MUSIC / Australian World Orchestra. At Llewellyn Hall, July 27. Reviewed by CLINTON WHITE
SUCH was the anticipation for the Australian World Orchestra’s Canberra debut that there was palpable energy in the audience.
The orchestra’s men, resplendent in white ties and tails, and women, in elegant black, filled their sections in orderly precision, standing to acknowledge the sustained applause.
Whooping and cheering greeted the entire 93-strong ensemble when co-concertmaster, Natalie Chee, appeared, and doubly so when Alexander Briger, who conducted the entire program from memory, came to the podium.
This wholly-Australian orchestra features players who are at the top of their game – principals from major orchestras and music schools all over the world, including Australia. One might ponder how many might have studied at the ANU School of Music? Especially pleasing was that Canberra’s own Max McBride was one of the eight double basses, taking the principal’s chair in the second half.
Despite the only once-a-year gathering of these musicians, the AWO’s sound was powerful but warm and rich, expansive but entirely enveloping. With the forces at hand, the depth and quality of tone was luxurious in the gentlest of passages and boldly potent in the muscular ones.
This was the ultimate in teamwork. At one moment, there was unanimity in ear-bending power, while at another a solo trumpet, or flute, or tympani, or oboe, would stand above while the remaining 92 players provided solid but beautifully measured and nuanced support, and at still another the whole ensemble would play so softly as barely to be heard but still with a presence to hold the audience breathless.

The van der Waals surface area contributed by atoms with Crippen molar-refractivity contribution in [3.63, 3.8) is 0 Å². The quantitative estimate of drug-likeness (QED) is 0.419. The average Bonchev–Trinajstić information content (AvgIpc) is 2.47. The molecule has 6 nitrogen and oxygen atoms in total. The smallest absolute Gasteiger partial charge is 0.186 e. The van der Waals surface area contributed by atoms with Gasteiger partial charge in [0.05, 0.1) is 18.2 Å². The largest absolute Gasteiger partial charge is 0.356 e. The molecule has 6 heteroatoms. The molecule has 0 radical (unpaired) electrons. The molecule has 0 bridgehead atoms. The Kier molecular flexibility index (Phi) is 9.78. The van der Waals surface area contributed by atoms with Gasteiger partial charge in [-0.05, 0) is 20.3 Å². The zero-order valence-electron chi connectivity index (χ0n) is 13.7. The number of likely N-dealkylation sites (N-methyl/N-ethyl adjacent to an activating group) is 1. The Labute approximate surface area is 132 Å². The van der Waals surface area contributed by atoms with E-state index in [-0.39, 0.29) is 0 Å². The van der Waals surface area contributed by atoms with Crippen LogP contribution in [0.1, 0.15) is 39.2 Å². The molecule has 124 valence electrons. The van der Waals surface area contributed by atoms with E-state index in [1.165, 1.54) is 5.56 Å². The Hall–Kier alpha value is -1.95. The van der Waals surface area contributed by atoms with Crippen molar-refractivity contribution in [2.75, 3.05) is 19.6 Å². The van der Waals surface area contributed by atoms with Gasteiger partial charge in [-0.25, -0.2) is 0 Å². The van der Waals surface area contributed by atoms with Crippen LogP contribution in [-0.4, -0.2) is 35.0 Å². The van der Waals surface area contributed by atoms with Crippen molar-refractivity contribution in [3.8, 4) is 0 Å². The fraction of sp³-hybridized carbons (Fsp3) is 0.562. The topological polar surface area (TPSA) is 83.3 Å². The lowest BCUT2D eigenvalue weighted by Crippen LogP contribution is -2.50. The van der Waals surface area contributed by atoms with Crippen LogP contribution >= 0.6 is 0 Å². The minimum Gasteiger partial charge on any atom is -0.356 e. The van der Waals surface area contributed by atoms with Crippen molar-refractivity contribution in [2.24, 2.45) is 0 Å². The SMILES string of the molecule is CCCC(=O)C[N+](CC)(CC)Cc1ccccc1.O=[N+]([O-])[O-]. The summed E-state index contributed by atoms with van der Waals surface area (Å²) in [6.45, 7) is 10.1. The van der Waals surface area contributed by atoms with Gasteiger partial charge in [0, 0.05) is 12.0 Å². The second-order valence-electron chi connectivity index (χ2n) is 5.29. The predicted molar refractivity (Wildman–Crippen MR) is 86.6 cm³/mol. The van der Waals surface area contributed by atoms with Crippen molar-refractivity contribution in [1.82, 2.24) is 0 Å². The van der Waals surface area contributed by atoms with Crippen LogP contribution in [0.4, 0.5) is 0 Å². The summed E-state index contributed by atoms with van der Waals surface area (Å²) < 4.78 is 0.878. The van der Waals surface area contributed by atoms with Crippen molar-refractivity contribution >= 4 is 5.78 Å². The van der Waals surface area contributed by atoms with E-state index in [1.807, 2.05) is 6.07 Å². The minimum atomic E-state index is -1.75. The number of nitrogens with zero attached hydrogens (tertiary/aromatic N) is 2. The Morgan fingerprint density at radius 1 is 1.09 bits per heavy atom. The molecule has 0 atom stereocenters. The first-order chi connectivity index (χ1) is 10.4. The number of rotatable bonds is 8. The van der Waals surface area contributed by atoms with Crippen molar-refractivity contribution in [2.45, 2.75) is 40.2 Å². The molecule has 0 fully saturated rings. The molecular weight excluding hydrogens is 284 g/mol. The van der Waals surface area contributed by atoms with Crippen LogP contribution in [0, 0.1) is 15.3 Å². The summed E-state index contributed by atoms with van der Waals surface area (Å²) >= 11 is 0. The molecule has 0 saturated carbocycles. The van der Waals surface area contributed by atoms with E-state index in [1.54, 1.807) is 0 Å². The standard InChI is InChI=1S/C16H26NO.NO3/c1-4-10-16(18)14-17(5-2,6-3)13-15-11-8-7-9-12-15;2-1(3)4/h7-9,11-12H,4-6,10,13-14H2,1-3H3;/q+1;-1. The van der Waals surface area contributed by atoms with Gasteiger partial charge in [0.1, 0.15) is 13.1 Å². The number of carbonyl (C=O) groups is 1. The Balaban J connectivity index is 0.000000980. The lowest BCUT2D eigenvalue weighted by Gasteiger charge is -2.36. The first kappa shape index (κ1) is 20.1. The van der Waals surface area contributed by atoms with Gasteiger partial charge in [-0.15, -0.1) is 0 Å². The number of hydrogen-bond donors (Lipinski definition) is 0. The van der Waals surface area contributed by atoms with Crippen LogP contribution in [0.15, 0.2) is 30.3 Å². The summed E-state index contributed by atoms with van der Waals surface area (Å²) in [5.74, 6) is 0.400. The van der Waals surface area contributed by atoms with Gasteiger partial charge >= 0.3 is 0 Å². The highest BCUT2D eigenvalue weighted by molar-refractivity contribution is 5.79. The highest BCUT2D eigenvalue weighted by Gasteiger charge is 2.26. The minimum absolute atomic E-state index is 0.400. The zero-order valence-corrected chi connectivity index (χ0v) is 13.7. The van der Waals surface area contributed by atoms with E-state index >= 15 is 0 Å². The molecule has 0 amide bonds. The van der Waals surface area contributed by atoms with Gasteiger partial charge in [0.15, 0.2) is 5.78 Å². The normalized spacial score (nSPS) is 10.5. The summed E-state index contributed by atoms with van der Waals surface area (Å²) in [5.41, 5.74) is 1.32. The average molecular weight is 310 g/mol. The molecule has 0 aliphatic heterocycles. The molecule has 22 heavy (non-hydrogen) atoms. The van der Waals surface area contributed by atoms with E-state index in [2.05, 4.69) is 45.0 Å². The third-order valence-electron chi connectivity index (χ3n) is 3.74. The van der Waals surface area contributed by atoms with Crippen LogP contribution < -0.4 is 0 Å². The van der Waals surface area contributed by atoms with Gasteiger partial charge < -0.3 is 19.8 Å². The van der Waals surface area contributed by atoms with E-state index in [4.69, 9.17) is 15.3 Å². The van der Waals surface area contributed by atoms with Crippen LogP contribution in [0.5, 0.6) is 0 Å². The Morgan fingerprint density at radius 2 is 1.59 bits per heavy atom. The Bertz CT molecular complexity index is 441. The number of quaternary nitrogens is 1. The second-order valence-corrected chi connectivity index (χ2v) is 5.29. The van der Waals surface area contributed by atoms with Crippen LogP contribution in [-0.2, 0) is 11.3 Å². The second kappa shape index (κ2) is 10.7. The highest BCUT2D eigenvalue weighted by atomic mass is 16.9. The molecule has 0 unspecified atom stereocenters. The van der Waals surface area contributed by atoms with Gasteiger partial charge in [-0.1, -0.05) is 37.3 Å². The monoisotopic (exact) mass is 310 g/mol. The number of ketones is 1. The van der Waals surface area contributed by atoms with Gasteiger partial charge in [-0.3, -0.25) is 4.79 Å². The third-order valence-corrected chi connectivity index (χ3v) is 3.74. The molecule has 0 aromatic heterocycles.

Such it was through all three of the works, even with their disparate styles. Australian composer, Nigel Westlake’s “Flying Dream”, written only three years ago, is the re-working of his film score for “Paper Planes”, the story of a 12-year-old boy’s dream to compete in the world paper planes championships. It remains very filmic in style, and the orchestra certainly gave it flight.
The Czech composer, Leoš Janá?ek, straddled the romantic and early 20th century music styles. He wrote his three-movement work, “Taras Bulba”, aka “Rhapsody for Orchestra”, right across World War I. A programmatic piece, inspired by Russian author, Nikolai Gogol’s novella of the same name, it is an intense, dark and worrying look at death, war and love. The AWO’s performance was faithful to those elements, leaving, perhaps, a troubled audience to contemplate during the interval.
Closing this extraordinary concert was the Finnish composer, Jean Sibelius’ masterful Second Symphony, which premiered in Helsinki in 1902. It would tax any orchestra but is perfect in its romanticism for a large ensemble, such as the AWO, this time lead by exuberant co-concertmaster, Daniel Dodds. As in the Janá?ek, the AWO delivered brilliantly on its inherent darkness, then rising through the familiar tune in the magnificently sweeping strings and fanfaring brass,seemingly dripping off the walls, to an uplifting and triumphant conclusion.
Almost as one, the audience rose to its feet for sustained applause and multiple curtain calls for the orchestra and its conductor. In the after-concert party, Briger said: “This Canberra audience was awesome”. Perhaps the Australian World Orchestra will be back.
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